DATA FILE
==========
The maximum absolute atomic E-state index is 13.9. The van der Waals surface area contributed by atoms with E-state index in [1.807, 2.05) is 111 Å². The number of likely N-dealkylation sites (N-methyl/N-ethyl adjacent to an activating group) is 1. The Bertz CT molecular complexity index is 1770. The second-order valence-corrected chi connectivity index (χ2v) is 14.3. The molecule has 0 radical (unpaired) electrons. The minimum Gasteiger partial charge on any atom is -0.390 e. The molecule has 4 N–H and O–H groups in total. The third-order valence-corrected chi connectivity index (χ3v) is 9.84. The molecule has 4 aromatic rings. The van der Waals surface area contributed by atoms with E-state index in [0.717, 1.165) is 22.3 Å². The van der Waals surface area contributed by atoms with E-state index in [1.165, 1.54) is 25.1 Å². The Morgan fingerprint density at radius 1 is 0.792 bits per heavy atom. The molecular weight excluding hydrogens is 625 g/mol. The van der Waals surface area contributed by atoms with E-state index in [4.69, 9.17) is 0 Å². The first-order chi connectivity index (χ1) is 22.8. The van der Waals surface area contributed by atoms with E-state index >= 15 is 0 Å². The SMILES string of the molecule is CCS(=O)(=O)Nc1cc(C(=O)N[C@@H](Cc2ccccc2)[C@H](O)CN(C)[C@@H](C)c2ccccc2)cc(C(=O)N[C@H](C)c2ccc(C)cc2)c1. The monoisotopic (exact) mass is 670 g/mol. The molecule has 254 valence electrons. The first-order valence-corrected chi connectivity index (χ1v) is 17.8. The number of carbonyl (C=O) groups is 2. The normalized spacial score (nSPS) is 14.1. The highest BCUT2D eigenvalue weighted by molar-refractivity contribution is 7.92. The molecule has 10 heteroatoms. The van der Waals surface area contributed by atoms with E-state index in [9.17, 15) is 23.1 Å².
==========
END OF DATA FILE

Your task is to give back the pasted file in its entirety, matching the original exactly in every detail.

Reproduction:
The maximum absolute atomic E-state index is 13.9. The van der Waals surface area contributed by atoms with E-state index in [1.807, 2.05) is 111 Å². The number of likely N-dealkylation sites (N-methyl/N-ethyl adjacent to an activating group) is 1. The Bertz CT molecular complexity index is 1770. The second-order valence-corrected chi connectivity index (χ2v) is 14.3. The molecule has 0 radical (unpaired) electrons. The minimum Gasteiger partial charge on any atom is -0.390 e. The molecule has 4 N–H and O–H groups in total. The third-order valence-corrected chi connectivity index (χ3v) is 9.84. The molecule has 4 aromatic rings. The van der Waals surface area contributed by atoms with E-state index in [0.717, 1.165) is 22.3 Å². The van der Waals surface area contributed by atoms with E-state index in [1.165, 1.54) is 25.1 Å². The Morgan fingerprint density at radius 1 is 0.792 bits per heavy atom. The molecular weight excluding hydrogens is 625 g/mol. The van der Waals surface area contributed by atoms with E-state index in [4.69, 9.17) is 0 Å². The first-order chi connectivity index (χ1) is 22.8. The van der Waals surface area contributed by atoms with E-state index >= 15 is 0 Å². The SMILES string of the molecule is CCS(=O)(=O)Nc1cc(C(=O)N[C@@H](Cc2ccccc2)[C@H](O)CN(C)[C@@H](C)c2ccccc2)cc(C(=O)N[C@H](C)c2ccc(C)cc2)c1. The monoisotopic (exact) mass is 670 g/mol. The molecule has 254 valence electrons. The first-order valence-corrected chi connectivity index (χ1v) is 17.8. The number of carbonyl (C=O) groups is 2. The normalized spacial score (nSPS) is 14.1. The highest BCUT2D eigenvalue weighted by molar-refractivity contribution is 7.92. The molecule has 10 heteroatoms. The van der Waals surface area contributed by atoms with E-state index in [9.17, 15) is 23.1 Å².